Progressive Prosecution Goes on Trial in Pennsylvania

A vote next month in the Keystone State could be a bellwether for the fate of a progressive stalwart.

AP/Matt Rourke
The Philadelphia district attorney, Larry Krasner, speaks during a news conference at Philadelphia, January 31, 2022. AP/Matt Rourke

A vote next month in the Pennsylvania state senate will determine whether an impeached district attorney, Lawrence “Larry” Krasner, gets to keep his job. Regardless of the outcome, this will not end the debate over progressive prosecutors who are roiling big cities across America. 

Mr. Krasner’s trial comes after San Franciscans recalled their district attorney, Chesa Boudin, in June. Nearly six in ten residents thought that the progressive stalwart no longer deserved to lead the city’s law enforcement. In August, a similar effort to recall Los Angeles’s district attorney, George Gascón, failed to gather enough signatures to make the ballot. 

Mr. Krasner, a product of the University of Chicago and Stanford Law School, arrives at this crossroads five years after first being elected to office and after securing re-election last year. His tenure has been marked by reductions in the number of prosecutors, a refusal to pursue criminal charges against those caught possessing marijuana, and other policies deemed by the state’s house of representatives as derelictions.

The impeachment resolutions passed on a party-line vote, 107 to 85, in the Pennsylvania house. The resolutions include seven articles, though Mr. Krasner would have to be impeached on just one to lose his job. The Pennsylvania senate features 28 Republicans and 32 Democrats. A two-thirds vote is required for conviction and removal.  

The most far-reaching article accuses Mr. Krasner of “dereliction of duty” in managing his office. It points out that the conviction rate in gun possession cases is at 49 percent, compared to 63 percent when Mr. Krasner took office. Last year, more than two-thirds of all charges ended in dismissal or withdrawal. That number was 30 percent in 2016. 

Republicans argue that Mr. Krasner’s policies, which include not charging sex workers and altering plea bargain procedures in order to reduce the average length of probation and supervision, “substantially contributed” to a surge in crime.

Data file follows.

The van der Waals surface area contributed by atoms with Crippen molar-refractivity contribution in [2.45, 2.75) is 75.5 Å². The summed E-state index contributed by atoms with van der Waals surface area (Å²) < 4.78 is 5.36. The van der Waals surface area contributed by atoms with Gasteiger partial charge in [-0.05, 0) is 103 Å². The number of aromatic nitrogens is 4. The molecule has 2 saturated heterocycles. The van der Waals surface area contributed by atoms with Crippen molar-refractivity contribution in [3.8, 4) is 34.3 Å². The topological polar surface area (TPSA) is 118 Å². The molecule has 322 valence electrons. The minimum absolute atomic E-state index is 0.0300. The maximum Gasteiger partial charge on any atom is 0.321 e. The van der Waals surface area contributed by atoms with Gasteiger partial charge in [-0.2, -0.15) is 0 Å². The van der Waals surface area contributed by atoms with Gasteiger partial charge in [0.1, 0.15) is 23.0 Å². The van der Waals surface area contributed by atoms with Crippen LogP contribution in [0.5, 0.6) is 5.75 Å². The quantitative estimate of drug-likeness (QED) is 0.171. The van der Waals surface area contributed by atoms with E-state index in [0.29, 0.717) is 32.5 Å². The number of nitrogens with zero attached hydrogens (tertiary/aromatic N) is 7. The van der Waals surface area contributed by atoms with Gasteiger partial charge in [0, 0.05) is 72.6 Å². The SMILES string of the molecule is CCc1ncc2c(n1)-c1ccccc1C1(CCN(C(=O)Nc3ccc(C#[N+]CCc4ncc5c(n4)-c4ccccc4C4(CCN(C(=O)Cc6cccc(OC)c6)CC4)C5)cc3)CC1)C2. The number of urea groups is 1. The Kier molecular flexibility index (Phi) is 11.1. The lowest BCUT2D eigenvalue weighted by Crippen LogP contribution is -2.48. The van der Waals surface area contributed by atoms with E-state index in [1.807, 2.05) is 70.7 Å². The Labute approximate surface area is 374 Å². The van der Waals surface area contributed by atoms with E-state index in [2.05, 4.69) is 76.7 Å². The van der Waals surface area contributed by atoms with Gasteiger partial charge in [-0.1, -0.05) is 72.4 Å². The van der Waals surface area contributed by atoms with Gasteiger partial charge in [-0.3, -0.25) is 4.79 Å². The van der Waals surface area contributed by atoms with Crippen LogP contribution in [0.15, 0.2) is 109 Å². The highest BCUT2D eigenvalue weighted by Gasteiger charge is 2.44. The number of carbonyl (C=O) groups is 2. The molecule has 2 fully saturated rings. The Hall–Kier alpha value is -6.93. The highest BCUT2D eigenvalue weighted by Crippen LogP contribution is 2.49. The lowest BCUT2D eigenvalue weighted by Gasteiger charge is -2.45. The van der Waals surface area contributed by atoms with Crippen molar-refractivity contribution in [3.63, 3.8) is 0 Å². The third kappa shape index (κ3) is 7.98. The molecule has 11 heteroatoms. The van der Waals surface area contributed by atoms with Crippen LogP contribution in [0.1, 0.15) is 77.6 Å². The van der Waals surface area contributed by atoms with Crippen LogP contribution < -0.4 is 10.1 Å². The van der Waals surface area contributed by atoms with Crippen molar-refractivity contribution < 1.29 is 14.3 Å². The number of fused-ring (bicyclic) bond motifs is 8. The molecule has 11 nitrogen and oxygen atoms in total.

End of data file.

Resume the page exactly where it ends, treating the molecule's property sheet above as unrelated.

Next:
According to Axios, Philadelphia is this year set to break its own record for homicides, which was set last year. Axios also reports that “violent crime is surging, and robberies have more than doubled compared to this time in 2021.”

The articles of impeachment quote Philadelphia’s police commissioner, Danielle Outlaw, to the effect that “we are tired of arresting the same suspects over and over again, only to see them right back out on the street to continue and sometimes escalate their criminal ways.”

The case for impeachment quotes liberally from judges who have lambasted how Mr. Krasner’s office conducts its business. In reference to the prosecution of a police officer, one jurist thundered that “this is the antithesis of what the law expects of a prosecutor.” 

In an interview with the Nation, Mr. Krasner struck a defiant pose. He described the impeachment push as a “direct effort to erase the votes of hundreds of thousands of people, most of them Black and brown and young and broke people.” He called the impeachment a “gut punch to democracy.” 

Even as Mr. Krasner decried the movement against him as at odds with the will of the Keystone State voters, he acknowledged that “we have achieved, sadly, all-time high homicides in Philadelphia” and that the City of Brotherly Love is “chronically violent.” 

Representative Craig Williams, a Republican who is chairman of the managers of the impeachment case, sees things differently. A veteran of the Marine Corps and a longtime federal prosecutor, he read the articles of impeachment aloud in the house and hand-delivered them to the president of the senate.

Mr. Williams draws a distinction in respect of the impeachment. He tells the Sun that while “crime is out of control,” rampant lawlessness is “not the basis” for impeachment. He instead notes that Pennsylvania’s standard for removal from office is “misbehavior in office.” 

That standard, Mr. Williams says he concluded, is met by Mr. Krasner’s office’s alleged misrepresentations to judges, failure to notify victims of plea deals and case developments as required by law, and the district attorney’s being held in contempt for refusing to engage with the impeachment proceedings. 

When asked about the strength of the evidence against Mr. Krasner and his likelihood of success, Mr. Williams maintained that he “had a strong case” and that as the man leading the prosecution, he “didn’t intend to lose.” 

The New York Sun

© 2024 The New York Sun Company, LLC. All rights reserved.

Use of this site constitutes acceptance of our Terms of Use and Privacy Policy. The material on this site is protected by copyright law and may not be reproduced, distributed, transmitted, cached or otherwise used.

The New York Sun

Sign in or  create a free account

By continuing you agree to our Privacy Policy and Terms of Use